Fortune, it’s said, favours the brave.
Newcastle United were looking for a first Premier League win at Anfield in 24 years.
But, in truth, that record was never going to change. Not this time.
This game was close for a while, but not that close over 90 bitterly cold minutes.
Liverpool won 2-0, but the margin of victory could have been greater, much greater.
Newcastle, like they have done several times this season against the league’s better teams, kept the score down in front of their 2,900-strong travelling support, but it wasn’t a spectacle.
When Rafa Benitez handed in his teamsheet, it appeared that he had gone with an attacking line-up, but at kick-off time it was clear he had opted for a five-man defence in an attempt to stifle Jurgen Klopp’s free-scoring team.
There was pace in the team – Benitez included three wingers in his starting XI at a windswept but snow-free Anfield – but would United be a threat on the counter-attack?
The gameplan worked, more or less, for 40 minutes, though Dwight Gayle was isolated up front.
Liverpool probed and pressed their visitors, but United blocked, tackled and headed their way through the half, and just when the break was seemingly in sight, Mohamed Salah struck after a break forward from Alex Oxlade-Chamberlain.
Oxlade-Chamberlain’s run had pulled Benitez’s team out of shape and left Salah unmarked.
That’s something you just can’t do.
Salah’s shot through the legs of Martin Dubravka to put Liverpool ahead.
Had Loris Karius not kept out Mohamed Diame’s shot from distance late in the half, the outcome could have been different, but Liverpool always looked like they had more to give in this game.
Sadio Mane finished a flowing move forward 10 minutes into the second half to put the game beyond United.
Newcastle, at least, were fortunate that referee Graham Scott didn’t send off captain Jamaal Lascelles for a late challenge on Salah just outside the box.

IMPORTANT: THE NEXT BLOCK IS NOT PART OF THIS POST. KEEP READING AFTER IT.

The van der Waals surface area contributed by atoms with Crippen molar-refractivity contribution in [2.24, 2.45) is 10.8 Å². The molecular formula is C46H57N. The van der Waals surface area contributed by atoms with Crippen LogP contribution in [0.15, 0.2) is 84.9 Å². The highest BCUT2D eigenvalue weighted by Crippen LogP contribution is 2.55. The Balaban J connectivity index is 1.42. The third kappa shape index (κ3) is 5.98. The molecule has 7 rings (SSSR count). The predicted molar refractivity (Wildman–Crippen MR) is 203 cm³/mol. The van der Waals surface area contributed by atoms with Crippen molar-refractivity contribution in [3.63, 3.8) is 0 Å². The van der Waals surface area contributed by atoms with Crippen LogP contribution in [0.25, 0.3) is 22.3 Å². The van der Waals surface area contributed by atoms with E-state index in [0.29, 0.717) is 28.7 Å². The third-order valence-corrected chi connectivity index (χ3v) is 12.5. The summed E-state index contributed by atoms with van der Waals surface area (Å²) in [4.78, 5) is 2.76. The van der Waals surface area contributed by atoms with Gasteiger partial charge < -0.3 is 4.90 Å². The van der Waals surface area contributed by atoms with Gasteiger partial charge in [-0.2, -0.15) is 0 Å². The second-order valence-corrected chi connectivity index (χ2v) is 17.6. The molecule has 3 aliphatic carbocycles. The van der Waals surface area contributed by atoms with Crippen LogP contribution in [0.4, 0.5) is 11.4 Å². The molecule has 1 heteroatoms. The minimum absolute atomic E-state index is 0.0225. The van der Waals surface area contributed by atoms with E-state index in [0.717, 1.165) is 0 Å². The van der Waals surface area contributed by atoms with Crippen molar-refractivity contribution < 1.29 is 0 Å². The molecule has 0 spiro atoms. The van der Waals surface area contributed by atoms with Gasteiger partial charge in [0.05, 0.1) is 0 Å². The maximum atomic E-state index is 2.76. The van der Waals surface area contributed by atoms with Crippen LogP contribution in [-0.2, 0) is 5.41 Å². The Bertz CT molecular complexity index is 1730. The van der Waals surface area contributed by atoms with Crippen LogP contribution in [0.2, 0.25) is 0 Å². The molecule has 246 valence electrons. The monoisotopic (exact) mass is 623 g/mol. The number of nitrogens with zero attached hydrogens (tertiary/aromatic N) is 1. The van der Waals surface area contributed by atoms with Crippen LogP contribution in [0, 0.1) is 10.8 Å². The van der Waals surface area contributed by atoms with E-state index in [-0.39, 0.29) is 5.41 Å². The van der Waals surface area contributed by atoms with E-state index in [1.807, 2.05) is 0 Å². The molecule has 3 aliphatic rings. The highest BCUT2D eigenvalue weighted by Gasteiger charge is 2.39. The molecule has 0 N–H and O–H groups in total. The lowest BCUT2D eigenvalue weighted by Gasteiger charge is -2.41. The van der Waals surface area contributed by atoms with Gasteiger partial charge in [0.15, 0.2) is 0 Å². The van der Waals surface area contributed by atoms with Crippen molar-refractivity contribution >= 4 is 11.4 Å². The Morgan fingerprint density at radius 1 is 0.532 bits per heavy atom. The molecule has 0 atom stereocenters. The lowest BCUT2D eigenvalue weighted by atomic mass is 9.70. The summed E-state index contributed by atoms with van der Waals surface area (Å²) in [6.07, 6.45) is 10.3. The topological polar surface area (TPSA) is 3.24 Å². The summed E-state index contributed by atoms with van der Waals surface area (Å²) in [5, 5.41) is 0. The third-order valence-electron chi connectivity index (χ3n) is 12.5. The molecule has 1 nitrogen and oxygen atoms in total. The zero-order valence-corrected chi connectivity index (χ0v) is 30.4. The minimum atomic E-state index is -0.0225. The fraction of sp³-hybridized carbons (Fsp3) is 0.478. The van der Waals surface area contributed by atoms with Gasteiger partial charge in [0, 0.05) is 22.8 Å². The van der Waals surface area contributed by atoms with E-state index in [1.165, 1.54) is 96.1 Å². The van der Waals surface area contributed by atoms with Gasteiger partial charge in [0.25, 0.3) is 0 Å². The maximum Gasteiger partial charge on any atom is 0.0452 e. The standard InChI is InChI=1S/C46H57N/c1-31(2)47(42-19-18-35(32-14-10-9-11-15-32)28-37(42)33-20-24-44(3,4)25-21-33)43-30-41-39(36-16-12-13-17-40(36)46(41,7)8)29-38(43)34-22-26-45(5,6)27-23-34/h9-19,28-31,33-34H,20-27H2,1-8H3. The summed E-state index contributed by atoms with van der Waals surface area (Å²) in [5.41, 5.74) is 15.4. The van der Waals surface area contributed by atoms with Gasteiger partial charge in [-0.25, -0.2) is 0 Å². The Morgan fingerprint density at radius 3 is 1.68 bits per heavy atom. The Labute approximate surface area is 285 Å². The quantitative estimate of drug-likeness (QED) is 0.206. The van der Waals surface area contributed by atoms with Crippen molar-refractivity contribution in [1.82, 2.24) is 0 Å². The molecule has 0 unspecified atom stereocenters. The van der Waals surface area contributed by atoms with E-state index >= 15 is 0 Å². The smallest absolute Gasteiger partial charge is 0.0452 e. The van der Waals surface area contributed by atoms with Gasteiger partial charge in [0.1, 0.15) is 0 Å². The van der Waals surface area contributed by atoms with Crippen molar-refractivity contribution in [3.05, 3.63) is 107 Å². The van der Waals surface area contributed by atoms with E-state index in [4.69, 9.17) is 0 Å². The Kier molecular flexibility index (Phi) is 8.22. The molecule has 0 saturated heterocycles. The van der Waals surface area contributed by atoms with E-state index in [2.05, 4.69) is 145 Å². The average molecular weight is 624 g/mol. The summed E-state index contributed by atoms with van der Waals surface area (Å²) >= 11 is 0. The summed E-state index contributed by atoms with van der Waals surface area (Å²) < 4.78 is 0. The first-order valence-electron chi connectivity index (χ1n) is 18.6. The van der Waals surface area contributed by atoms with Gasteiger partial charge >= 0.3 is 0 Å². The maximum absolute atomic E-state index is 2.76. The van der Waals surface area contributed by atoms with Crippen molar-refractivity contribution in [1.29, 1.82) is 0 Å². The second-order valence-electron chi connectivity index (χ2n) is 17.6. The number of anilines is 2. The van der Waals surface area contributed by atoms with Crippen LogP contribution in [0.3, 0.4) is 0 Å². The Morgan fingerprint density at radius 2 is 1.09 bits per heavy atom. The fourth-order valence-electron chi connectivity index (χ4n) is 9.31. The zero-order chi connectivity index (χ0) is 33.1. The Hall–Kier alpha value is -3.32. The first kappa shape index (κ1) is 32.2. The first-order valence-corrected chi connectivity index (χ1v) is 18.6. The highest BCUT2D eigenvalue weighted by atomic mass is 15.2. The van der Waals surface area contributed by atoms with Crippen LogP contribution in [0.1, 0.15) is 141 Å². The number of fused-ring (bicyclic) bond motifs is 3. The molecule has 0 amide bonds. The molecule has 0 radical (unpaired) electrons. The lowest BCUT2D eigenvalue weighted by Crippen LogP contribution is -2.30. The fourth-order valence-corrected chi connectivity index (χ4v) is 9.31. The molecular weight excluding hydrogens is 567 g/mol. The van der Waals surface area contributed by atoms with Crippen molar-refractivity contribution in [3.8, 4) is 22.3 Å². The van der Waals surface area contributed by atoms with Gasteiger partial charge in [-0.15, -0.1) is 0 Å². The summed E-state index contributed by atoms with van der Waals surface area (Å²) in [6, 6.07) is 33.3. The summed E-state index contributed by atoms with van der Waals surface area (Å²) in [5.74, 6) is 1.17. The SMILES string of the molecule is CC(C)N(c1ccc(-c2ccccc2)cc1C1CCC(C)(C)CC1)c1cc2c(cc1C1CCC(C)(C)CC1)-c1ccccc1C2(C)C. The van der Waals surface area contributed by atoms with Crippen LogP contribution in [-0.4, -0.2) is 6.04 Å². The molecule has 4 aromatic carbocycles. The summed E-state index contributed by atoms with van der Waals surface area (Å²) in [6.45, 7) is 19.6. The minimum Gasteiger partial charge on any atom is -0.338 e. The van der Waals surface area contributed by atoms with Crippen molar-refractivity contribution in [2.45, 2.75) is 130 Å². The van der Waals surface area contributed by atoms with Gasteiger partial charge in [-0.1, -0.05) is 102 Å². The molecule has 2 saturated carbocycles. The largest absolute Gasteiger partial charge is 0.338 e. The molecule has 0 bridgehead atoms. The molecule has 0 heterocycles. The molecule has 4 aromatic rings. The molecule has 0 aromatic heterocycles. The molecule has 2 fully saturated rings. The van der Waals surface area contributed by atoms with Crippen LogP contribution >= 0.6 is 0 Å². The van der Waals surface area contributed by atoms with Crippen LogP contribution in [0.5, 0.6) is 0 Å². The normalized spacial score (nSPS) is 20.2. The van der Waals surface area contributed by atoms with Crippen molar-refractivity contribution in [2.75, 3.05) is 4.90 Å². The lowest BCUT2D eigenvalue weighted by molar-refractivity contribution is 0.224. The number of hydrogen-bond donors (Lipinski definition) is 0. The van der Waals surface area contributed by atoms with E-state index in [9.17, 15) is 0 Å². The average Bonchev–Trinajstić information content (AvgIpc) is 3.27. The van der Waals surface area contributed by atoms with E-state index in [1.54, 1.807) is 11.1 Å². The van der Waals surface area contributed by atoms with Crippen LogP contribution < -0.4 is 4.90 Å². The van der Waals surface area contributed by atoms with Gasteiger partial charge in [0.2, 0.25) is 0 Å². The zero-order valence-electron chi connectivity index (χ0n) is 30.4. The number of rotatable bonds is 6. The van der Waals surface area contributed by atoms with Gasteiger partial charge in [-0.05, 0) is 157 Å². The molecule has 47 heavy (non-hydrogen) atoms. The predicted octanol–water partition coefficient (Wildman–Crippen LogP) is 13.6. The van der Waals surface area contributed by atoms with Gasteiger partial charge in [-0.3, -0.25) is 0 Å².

Klopp – who felt his team should have had a penalty earlier in the game – was furious.
Better United teams have suffered far heavier defeats at Anfield, so did Benitez do the right thing?
Had Newcastle gone for it, they would, most likely, have been picked off a lot earlier and left Anfield with a worse goal difference.
That’s the calculation Benitez made when he strung five along his defence.
Of the Premier League’s bottom eight teams, only Southampton have a better goal difference.
United manager, however, would also have hoped for more from his team when he did have the ball. They lost it time and again. They were too careless.
Kenedy was erratic and wasteful, while Christian Atsu and Jacob Murphy never got into their stride.
Mikel Merino tried to be positive, though a lack of starts in recent months seemed to catch up with him.
Up front, Gayle – who had scored two goals against the previous weekend – was more careful with the ball, but he didn’t see enough of it.
United now have nine games left and 27 points available to them.
The next two fixtures – the home games against relegation rivals Southampton and Huddersfield – are pivotal.
They could make or break this team’s survival hopes.
Two wins would go a long, long way to securing the club’s top-flight status, but few who have watched Newcastle against the Premier League’s lesser teams this season would stake much on back-to-back wins.
Benitez won’t change his approach. Will fortune favour the pragmatic?